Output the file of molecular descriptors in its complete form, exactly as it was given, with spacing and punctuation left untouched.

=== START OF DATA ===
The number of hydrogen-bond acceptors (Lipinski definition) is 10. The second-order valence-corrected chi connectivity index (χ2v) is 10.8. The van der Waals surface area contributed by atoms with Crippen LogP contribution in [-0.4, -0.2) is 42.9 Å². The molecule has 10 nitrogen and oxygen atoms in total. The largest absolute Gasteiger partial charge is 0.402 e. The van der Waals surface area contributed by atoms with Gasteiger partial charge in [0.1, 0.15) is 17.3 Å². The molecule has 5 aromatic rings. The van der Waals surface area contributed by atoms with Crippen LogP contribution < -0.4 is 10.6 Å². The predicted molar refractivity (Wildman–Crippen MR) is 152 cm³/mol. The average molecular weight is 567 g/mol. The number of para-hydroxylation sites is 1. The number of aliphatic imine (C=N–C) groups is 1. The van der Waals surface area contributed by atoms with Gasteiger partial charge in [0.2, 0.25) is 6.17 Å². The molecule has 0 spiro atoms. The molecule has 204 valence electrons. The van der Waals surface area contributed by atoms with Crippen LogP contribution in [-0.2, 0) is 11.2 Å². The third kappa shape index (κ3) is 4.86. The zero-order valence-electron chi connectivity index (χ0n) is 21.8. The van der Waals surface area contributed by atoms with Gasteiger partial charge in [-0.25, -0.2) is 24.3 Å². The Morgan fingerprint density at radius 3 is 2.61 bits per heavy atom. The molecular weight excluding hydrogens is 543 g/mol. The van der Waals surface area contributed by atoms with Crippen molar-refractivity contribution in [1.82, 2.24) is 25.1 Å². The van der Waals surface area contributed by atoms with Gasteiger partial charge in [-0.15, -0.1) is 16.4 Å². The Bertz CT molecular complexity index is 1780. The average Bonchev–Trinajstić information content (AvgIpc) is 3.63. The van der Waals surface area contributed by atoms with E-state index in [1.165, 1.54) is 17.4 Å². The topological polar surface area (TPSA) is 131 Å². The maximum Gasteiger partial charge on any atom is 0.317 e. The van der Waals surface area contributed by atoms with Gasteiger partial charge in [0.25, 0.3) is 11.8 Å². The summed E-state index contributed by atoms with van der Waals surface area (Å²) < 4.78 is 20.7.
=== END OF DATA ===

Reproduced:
The number of hydrogen-bond acceptors (Lipinski definition) is 10. The second-order valence-corrected chi connectivity index (χ2v) is 10.8. The van der Waals surface area contributed by atoms with Crippen LogP contribution in [-0.4, -0.2) is 42.9 Å². The molecule has 10 nitrogen and oxygen atoms in total. The largest absolute Gasteiger partial charge is 0.402 e. The van der Waals surface area contributed by atoms with Gasteiger partial charge in [0.1, 0.15) is 17.3 Å². The molecule has 5 aromatic rings. The van der Waals surface area contributed by atoms with Crippen LogP contribution < -0.4 is 10.6 Å². The predicted molar refractivity (Wildman–Crippen MR) is 152 cm³/mol. The average molecular weight is 567 g/mol. The number of para-hydroxylation sites is 1. The number of aliphatic imine (C=N–C) groups is 1. The van der Waals surface area contributed by atoms with Gasteiger partial charge in [0.2, 0.25) is 6.17 Å². The molecule has 0 spiro atoms. The molecule has 204 valence electrons. The van der Waals surface area contributed by atoms with Crippen LogP contribution in [-0.2, 0) is 11.2 Å². The third kappa shape index (κ3) is 4.86. The zero-order valence-electron chi connectivity index (χ0n) is 21.8. The van der Waals surface area contributed by atoms with Gasteiger partial charge in [-0.25, -0.2) is 24.3 Å². The Morgan fingerprint density at radius 3 is 2.61 bits per heavy atom. The molecular weight excluding hydrogens is 543 g/mol. The van der Waals surface area contributed by atoms with Crippen molar-refractivity contribution in [1.82, 2.24) is 25.1 Å². The van der Waals surface area contributed by atoms with Gasteiger partial charge in [-0.15, -0.1) is 16.4 Å². The Bertz CT molecular complexity index is 1780. The average Bonchev–Trinajstić information content (AvgIpc) is 3.63. The van der Waals surface area contributed by atoms with E-state index in [1.165, 1.54) is 17.4 Å². The topological polar surface area (TPSA) is 131 Å². The maximum Gasteiger partial charge on any atom is 0.317 e. The van der Waals surface area contributed by atoms with Gasteiger partial charge in [0.25, 0.3) is 11.8 Å². The summed E-state index contributed by atoms with van der Waals surface area (Å²) < 4.78 is 20.7.